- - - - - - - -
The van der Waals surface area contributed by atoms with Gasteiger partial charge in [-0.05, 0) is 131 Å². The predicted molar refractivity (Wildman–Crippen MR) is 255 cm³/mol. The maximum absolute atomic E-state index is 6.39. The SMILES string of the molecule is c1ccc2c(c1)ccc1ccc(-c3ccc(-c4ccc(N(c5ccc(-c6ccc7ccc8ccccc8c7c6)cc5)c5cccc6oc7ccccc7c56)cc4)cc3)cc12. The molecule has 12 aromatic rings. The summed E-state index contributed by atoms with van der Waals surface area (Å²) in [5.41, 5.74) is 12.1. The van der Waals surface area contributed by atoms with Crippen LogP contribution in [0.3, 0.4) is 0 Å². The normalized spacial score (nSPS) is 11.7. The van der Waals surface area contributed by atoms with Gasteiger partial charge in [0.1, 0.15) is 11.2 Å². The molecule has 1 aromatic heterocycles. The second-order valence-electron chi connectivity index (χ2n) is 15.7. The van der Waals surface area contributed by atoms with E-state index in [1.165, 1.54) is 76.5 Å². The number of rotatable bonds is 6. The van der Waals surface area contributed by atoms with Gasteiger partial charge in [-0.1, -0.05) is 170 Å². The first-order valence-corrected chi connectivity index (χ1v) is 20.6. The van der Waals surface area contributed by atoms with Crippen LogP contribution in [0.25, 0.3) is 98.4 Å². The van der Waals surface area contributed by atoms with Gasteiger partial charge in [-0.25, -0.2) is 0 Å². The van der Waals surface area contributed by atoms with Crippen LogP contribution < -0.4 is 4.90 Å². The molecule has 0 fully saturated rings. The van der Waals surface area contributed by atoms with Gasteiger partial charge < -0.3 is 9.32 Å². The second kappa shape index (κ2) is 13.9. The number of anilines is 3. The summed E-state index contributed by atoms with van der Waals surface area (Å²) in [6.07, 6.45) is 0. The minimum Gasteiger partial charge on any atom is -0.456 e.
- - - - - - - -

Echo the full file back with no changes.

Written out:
The van der Waals surface area contributed by atoms with Gasteiger partial charge in [-0.05, 0) is 131 Å². The predicted molar refractivity (Wildman–Crippen MR) is 255 cm³/mol. The maximum absolute atomic E-state index is 6.39. The SMILES string of the molecule is c1ccc2c(c1)ccc1ccc(-c3ccc(-c4ccc(N(c5ccc(-c6ccc7ccc8ccccc8c7c6)cc5)c5cccc6oc7ccccc7c56)cc4)cc3)cc12. The molecule has 12 aromatic rings. The summed E-state index contributed by atoms with van der Waals surface area (Å²) in [5.41, 5.74) is 12.1. The van der Waals surface area contributed by atoms with Crippen LogP contribution in [0.3, 0.4) is 0 Å². The normalized spacial score (nSPS) is 11.7. The van der Waals surface area contributed by atoms with Gasteiger partial charge in [0.1, 0.15) is 11.2 Å². The molecule has 1 aromatic heterocycles. The second-order valence-electron chi connectivity index (χ2n) is 15.7. The van der Waals surface area contributed by atoms with E-state index in [1.165, 1.54) is 76.5 Å². The number of rotatable bonds is 6. The van der Waals surface area contributed by atoms with Gasteiger partial charge in [-0.1, -0.05) is 170 Å². The first-order valence-corrected chi connectivity index (χ1v) is 20.6. The van der Waals surface area contributed by atoms with Crippen LogP contribution in [0.25, 0.3) is 98.4 Å². The van der Waals surface area contributed by atoms with Gasteiger partial charge in [-0.25, -0.2) is 0 Å². The van der Waals surface area contributed by atoms with Crippen LogP contribution < -0.4 is 4.90 Å². The molecule has 0 fully saturated rings. The van der Waals surface area contributed by atoms with Gasteiger partial charge < -0.3 is 9.32 Å². The second kappa shape index (κ2) is 13.9. The number of anilines is 3. The summed E-state index contributed by atoms with van der Waals surface area (Å²) in [6.07, 6.45) is 0. The minimum Gasteiger partial charge on any atom is -0.456 e.